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CDC study suggests link between dining out and COVID-19 risk

Researchers say community and close contact exposures continue to fuel the spread of the virus

Photo (c) Photosbycate - Getty Images
Adults who tested positive for COVID-19 were around twice as likely to have gone to a restaurant or bar in the two weeks prior to becoming ill, the Centers for Disease Control and Prevention (CDC) reported Thursday. 

The researchers said newly sick people who didn’t have any known contact with a person with COVID-19 were far more likely to have reported dining out in recent weeks.

The study concluded that situations "where mask use and social distancing are difficult to maintain, including going to places that offer on-site eating or drinking, might be important risk factors for acquiring COVID-19.” 

Face mask use was common

Most of the study participants, both those with and without COVID-19, said they commonly wore a face mask. Seventy-one percent of people with COVID-19 said they always wore a mask when out in public and 74 percent of those without COVID-19 said the same. 

But a major difference between the two groups was that people who tested positive were more likely to have reported dining at a restaurant, bar, or coffee shop in the two weeks before they became ill.

"The bottom line is that many people don't put their mask back on when they aren't eating and drinking, and may be engaged in conversation," said Dr. Robert Glatter, an emergency medicine physician at Lenox Hill Hospital in New York City. "This very fact increases the risk of transmission, and is compounded by lack of enforcement by management at eating and drinking establishments."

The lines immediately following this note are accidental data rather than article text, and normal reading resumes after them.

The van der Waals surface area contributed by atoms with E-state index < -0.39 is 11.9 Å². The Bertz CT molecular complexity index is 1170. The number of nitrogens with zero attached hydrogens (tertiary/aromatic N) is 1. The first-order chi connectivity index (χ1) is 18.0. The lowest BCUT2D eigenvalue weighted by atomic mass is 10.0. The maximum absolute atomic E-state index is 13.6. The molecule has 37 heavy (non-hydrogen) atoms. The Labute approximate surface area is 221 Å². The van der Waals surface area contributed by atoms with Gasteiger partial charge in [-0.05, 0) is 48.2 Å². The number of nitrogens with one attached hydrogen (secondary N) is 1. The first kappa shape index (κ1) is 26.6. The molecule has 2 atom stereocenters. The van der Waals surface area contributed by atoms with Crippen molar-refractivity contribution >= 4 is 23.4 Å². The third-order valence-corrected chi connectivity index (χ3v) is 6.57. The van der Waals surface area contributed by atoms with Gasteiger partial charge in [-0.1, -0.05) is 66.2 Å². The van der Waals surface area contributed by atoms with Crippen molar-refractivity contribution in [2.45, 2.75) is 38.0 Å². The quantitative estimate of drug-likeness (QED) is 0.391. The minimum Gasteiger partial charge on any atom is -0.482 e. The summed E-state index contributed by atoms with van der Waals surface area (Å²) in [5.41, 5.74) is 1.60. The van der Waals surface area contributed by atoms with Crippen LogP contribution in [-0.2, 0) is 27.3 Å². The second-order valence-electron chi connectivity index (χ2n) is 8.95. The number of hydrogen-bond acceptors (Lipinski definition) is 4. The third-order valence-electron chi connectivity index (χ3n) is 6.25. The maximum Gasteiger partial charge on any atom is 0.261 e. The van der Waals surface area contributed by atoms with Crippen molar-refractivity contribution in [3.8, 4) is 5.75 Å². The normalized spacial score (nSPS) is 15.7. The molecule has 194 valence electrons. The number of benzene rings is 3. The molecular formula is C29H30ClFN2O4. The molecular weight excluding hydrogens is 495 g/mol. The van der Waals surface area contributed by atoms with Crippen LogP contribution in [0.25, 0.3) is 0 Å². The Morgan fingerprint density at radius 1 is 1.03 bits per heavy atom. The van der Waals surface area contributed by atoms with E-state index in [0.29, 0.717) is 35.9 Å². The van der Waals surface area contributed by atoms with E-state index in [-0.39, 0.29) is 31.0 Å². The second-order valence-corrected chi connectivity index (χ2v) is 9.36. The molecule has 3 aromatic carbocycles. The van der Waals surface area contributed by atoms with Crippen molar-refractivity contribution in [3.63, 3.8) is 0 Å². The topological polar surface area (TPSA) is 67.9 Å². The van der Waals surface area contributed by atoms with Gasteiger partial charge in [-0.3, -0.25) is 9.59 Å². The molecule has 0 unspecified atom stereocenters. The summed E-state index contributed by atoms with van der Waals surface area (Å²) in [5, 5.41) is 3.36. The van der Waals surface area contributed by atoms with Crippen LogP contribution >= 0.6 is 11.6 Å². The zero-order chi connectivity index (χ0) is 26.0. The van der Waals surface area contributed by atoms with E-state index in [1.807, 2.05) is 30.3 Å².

Glatter said the involvement of alcohol can also boost COVID-19 risk. Drinking "makes people move closer together, speak louder, thereby generating more aerosolized droplets that may contain infectious viral particles,” he said. 

The study authors noted that a limitation of the study was that it was conducted on a relatively small group of participants (314 adults). The researchers said a larger study would help determine whether the same conclusion emerged out of a larger group of participants. The study also didn’t differentiate between indoor or outdoor restaurant dining. 

"Reports of exposures in restaurants have been linked to air circulation. Direction, ventilation, and intensity of airflow might affect virus transmission, even if social distancing measures and mask use are implemented according to current guidance," the researchers wrote.

"Masks cannot be effectively worn while eating and drinking, whereas shopping and numerous other indoor activities do not preclude mask use."

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